Playground Politics is new Glass series about political groups on QUT campuses, where we interview student groups from across the political spectrum. In this instalment, Glass chats to the QUT Greens.
Can you tell me a bit about the history of your group? How did it start at QUT?
The QUT Greens was once quite an active group, but with the graduation of some key people, the group fell into a period of hiatus. We are now rebuilding our group and wanting to welcome new members!
What does your group aim to achieve on campus?
We aim to engage students where they are at, to have conversations about the things that are important to students. There are many pressures that students are under, be that cost of living, mental health, skyrocketing rents, the increase in indexation of student debt, it is a challenging time. We want to build a movement that will transform our political system that prioritizes tertiary education and makes the lives of students better.
What has your group been getting up to this year so far?
We were out during welcome week at the start of the semester having conversations with students about the bill to legalise cannabis, as well as a range of other issues. We are closely aligned with the North Brisbane branch that supports campaigns, and plans ways to engage the wider community in these important conversations.
How can students join your group and what can they expect if they join?
You can like us on Facebook, follow us on Instagram. There is a link tree where you can join as a member of the QUT Greens, or you can join as a member of the party, which is only $15 per year for students, and that gives you the opportunity to participate in the party, vote in pre-selections and participate in policy discussions.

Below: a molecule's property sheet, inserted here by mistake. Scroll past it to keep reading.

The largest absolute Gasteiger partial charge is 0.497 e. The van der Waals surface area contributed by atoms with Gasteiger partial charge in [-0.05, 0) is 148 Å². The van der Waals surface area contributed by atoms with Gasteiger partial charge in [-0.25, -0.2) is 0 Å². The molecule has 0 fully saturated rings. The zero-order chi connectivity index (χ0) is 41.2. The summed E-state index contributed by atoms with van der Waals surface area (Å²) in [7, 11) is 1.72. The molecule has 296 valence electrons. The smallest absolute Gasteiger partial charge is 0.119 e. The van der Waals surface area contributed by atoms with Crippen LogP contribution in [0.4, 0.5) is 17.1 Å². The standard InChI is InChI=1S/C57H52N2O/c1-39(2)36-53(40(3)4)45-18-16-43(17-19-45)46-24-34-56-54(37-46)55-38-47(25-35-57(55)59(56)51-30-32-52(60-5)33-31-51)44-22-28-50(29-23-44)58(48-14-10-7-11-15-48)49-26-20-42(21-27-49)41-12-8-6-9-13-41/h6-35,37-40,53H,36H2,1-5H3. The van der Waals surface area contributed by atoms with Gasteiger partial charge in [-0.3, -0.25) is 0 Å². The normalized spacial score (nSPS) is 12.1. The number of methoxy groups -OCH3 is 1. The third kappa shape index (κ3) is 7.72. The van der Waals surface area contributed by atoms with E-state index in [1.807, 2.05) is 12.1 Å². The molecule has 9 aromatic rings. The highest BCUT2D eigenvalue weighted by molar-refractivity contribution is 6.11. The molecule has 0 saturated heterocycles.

What’s your relationship like with the Labor/Greens/LNP other party?
Our relationship with Labor and the LNP, as a minor party is one that aims to bring pressure on the traditional duopoly. We don’t take donations from big business like the major parties do but rely on grass roots support to fund campaigns. I’d like to think, as we win more seats in different levels of government that we can be a thorn in their side and get real outcomes.
Can you explain to me the political positions of your group as if I’m five or an alien (or both)?
The Greens is a party that recognises what most of us are thinking. That politics done normally isn’t working for normal people. We believe that climate change is real and needs real action to stop and reverse its effects. Action such as stopping new coal and gas approvals, championing renewable energy, preserving green space, and protecting the environment. We believe that wealth needs to be distributed through a taxation system that demands billionaires pay more, so we can fund social services, put dental and mental into Medicare, abolish student debt, raise the rate of welfare payments and overall, fund a fairer, more compassionate society.
What do you think is the biggest issue facing QUT students at the moment?